The Canadian stock market has delivered terrific returns over the past ten years. However, investments in other parts of the world have also generated excellent results and still present attractive opportunities to diversify your portfolio beyond our borders. One area with a very strong case is emerging markets. Many experts agree that this diverse and dynamic group of Asian, Latin American, African and Eastern European countries is shaping up to lead the rest of the world in economic growth for the foreseeable future.
In this article, you'll learn more about the principal reasons to consider investing in emerging markets. By diversifying your portfolio to include a sensible amount of emerging markets, you'll have exposure to this fast-growing area.
- 80% of the world’s population
- 75% of its land mass
- 66% of its foreign exchange reserves
- 34% of its Gross Domestic Product (GDP)
Emerging markets are big... and getting bigger
Emerging markets are defined as countries with financial markets that are open to investment and per capita incomes that are still low relative to developed markets.
The largest emerging market countries are Brazil, Russia, India and China (the “BRIC” countries). Other countries in this group include South Korea, Taiwan, South Africa, Mexico, Israel, Malaysia, Indonesia, Turkey, Chile, Thailand and Poland. Individually, each country is an important force in the global economy as it usually has a large population, plentiful natural resources and a large domestic market for goods and services.
But as a group, emerging markets are expected to change the face of global politics and economics for many years to come.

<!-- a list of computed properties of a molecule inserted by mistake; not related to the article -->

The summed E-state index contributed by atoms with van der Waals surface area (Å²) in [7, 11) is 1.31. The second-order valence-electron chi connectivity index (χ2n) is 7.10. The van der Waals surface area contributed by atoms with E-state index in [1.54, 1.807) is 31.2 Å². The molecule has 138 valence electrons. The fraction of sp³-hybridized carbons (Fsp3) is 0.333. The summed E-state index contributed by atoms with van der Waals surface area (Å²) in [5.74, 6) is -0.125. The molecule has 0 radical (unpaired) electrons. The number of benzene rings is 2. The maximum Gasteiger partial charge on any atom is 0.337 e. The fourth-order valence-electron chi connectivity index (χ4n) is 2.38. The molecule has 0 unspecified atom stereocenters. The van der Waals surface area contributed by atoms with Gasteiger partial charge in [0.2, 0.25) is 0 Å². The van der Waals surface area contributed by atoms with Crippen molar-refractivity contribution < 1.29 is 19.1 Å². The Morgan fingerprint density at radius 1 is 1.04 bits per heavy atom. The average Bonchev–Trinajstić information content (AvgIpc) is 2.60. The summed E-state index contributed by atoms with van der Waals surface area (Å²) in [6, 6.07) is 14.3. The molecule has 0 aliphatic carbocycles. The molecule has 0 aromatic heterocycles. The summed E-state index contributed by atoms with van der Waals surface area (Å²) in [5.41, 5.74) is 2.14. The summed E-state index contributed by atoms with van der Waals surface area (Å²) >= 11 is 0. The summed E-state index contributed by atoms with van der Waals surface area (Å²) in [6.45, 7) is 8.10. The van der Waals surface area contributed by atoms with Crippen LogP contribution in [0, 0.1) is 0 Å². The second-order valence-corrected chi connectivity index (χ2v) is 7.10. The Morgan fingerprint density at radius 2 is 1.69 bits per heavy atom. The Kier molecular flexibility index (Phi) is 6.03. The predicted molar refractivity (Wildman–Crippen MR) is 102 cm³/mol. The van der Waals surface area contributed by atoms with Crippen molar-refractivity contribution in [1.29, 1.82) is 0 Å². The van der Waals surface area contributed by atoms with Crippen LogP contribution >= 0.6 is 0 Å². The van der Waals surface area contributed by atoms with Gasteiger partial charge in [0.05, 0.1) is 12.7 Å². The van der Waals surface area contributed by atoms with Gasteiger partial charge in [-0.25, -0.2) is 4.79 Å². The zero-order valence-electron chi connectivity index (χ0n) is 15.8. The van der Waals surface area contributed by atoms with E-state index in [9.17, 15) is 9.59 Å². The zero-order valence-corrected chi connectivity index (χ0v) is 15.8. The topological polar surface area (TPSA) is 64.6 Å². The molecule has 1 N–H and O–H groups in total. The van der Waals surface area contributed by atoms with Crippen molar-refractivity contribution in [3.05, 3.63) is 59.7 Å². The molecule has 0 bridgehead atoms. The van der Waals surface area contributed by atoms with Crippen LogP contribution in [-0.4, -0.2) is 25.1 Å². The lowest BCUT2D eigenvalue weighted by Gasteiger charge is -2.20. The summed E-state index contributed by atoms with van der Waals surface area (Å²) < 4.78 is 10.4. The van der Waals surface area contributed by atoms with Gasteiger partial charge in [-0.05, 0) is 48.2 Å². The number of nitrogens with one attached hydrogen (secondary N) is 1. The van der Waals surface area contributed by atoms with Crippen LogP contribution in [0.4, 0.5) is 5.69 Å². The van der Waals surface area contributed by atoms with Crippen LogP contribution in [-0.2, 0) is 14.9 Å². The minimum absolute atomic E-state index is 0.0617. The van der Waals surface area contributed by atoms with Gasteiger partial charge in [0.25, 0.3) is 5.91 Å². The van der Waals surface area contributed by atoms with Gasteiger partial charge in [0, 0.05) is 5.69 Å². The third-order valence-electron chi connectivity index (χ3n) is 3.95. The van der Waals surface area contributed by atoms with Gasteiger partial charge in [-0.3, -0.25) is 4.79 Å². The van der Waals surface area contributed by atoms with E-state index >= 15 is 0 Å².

The world’s growth engine
Emerging markets are the world’s fastest-growing economies and have recently become a major source of economic growth around the world. As the chart below shows, emerging markets have grown to provide virtually all of the world’s economic growth in recent years.
Key Drivers of Growth in Emerging Markets
An increasing number of well-managed companies
In the past 10 years, many emerging market companies have adopted better management practices and have become more transparent to shareholders in order to compete for increased investor cash flows into these countries’ markets. Now, more than ever, emerging market companies have strong balance sheets, high levels of profitability and a commitment to maximizing shareholder value.
Low debt levels
As the chart below shows, both consumers and corporations in emerging markets carry much lower levels of debt than their counterparts in developed markets.
Strong trade surpluses
Thanks to high demand for their export goods, emerging market governments have strong balance sheets and extremely high levels of foreign currency reserves. The opposite has occurred in developed markets.
By adopting more liberal economic policies and free-market ideas, emerging markets have unlocked the economic potential of billions of people who are eager to join the ranks of developed nations.
As they grow in wealth and influence, emerging markets are expected to build strong and vibrant domestic economies and increased levels of trade.
A growing population of young, skilled workers
As developed markets face a declining number of working adults in the future, emerging markets benefit from younger workforces that will continue to grow.
It’s still early, so some risks and challenges remain
Despite the size and influence of emerging markets in the global economy, they represent only 13% of global market capitalization and often a much smaller percentage of investors’ portfolios. As more investors come to recognize the investment case for emerging markets, these percentages can be expected to increase.
Emerging markets still face some challenges as they work to redefine the role of government and the level and type of government intervention in their economic affairs. And many countries must still complete the challenging reforms of their financial, legal and political systems that are needed to run stable free-market economies.
And historically, emerging market currencies and stock market prices have seen more dramatic price fluctuations than those of developed markets.
The future looks bright
Emerging markets clearly hold the “swing vote” in the future of the global economy. These markets embody an enormous reserve of untapped human potential that seems determined to take the necessary steps to build a better way of life.
As with everything, there are risks in emerging markets. But if these countries continue on the well-established path towards political stability and economic reform, their future looks promising.